Undergraduate Contribution

The undergraduate will use PCR amplification of the AP3-3 followed by restriction enzyme digestion to identify plants with different alleles. They will then make crosses with wild type or mutant plants to create offspring differing by being either heterozygous or homozygous for the mutant allele. They will then grow these, determine whether they are homozygous or heterozygous and correlate the genotypes with the phenotype of the flowers.

Requirements

Have taken Introductory Biology, and preferably Genetics.

Enthusiasm for plant biology and genetics.

Location:
4105 LSB
805-893-7813

Research Project

The goal of this project is to test the function of candidate genes predicted to affect the development of nectar spurs in columbines, the genus Aquilegia. Previous experiments have implicated a number of genes, including specific transcription factors, that have expression patterns highly correlated with the development of nectar spurs. To test these predictions we will utilize Viral Induced Gene Silencing (VIGS) that allows us to specifically knockdown the amount of mRNA for any specific gene and thus reduce the amount of protein for which it codes. We then see if the knockdown of a gene has the predicted effect, i.e., that nectar spurs are no long produced.

Undergraduate Contribution

The undergraduate for this project will work closely with a postdoctoral associate in our laboratory. The undergraduate will assist all aspects of the VIGS experiment including the molecular biology of producing constructs to specifically target a gene, production of the bacterial vector delivery system, inoculation of plants, growing and scoring the plants for changes in phenotype, collecting and testing tissue for successful inoculation and testing affected tissue for the predicted change in mRNA amount and exploring the potential effects on the expression of other genes.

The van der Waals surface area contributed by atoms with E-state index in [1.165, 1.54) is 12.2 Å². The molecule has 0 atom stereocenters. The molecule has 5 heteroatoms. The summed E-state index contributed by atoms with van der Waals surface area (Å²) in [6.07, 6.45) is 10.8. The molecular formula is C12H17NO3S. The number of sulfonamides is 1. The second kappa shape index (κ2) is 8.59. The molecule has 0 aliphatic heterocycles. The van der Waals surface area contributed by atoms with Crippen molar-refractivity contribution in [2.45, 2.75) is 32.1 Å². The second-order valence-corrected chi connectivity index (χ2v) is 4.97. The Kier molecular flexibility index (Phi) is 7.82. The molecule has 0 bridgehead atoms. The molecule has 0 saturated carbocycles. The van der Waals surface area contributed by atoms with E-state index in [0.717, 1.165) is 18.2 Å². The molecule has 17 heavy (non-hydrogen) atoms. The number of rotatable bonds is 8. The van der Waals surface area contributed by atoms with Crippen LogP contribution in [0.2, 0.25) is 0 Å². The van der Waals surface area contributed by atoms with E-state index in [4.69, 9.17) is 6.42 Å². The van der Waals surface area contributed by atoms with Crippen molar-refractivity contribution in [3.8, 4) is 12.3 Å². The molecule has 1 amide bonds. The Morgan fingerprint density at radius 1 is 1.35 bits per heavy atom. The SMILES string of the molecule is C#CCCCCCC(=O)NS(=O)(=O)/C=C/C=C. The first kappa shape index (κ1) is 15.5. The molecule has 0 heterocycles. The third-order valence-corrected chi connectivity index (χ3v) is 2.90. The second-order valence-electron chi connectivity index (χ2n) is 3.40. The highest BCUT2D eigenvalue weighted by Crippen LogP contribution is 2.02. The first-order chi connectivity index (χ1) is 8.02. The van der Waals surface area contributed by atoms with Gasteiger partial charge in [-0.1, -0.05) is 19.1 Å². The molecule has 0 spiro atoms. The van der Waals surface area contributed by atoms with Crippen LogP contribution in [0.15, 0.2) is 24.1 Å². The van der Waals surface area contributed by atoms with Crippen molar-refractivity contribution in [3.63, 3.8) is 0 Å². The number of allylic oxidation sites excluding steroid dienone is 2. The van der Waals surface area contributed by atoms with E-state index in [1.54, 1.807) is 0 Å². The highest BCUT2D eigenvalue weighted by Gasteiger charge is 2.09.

Requirements

Introductory Biology

Other: Introductory genetics strongly encouraged, laboratory courses which utilize molecular biology or microbiological techniques and organizational skills

Location:
4105 Life Sciences Building
893-7813

Research Project

This project seeks to determine if natural variation in the presence/absence of a floral organ, staminodia, is due to DNA sequence variation at the floral homeotic gene AP3-1. Flowers of species in the columbine genus, Aquilegia, have an unusual structure in that they have a fifth floral organ, staminodia, in addition to the usual four (sepals, petals, stamens and carpels). However the flowers of one species, A. jonesii, has evolutionary lost this ability. Developmental studies have implicated the gene AP3-1 as critical to the development of staminodia and thus this gene is a very strong candidate to explain the lack of staminodia in A. jonesii. We seek to determine if there are obvious lesions in the AP3-1 gene of A. jonesii compared to species that produce staminodia.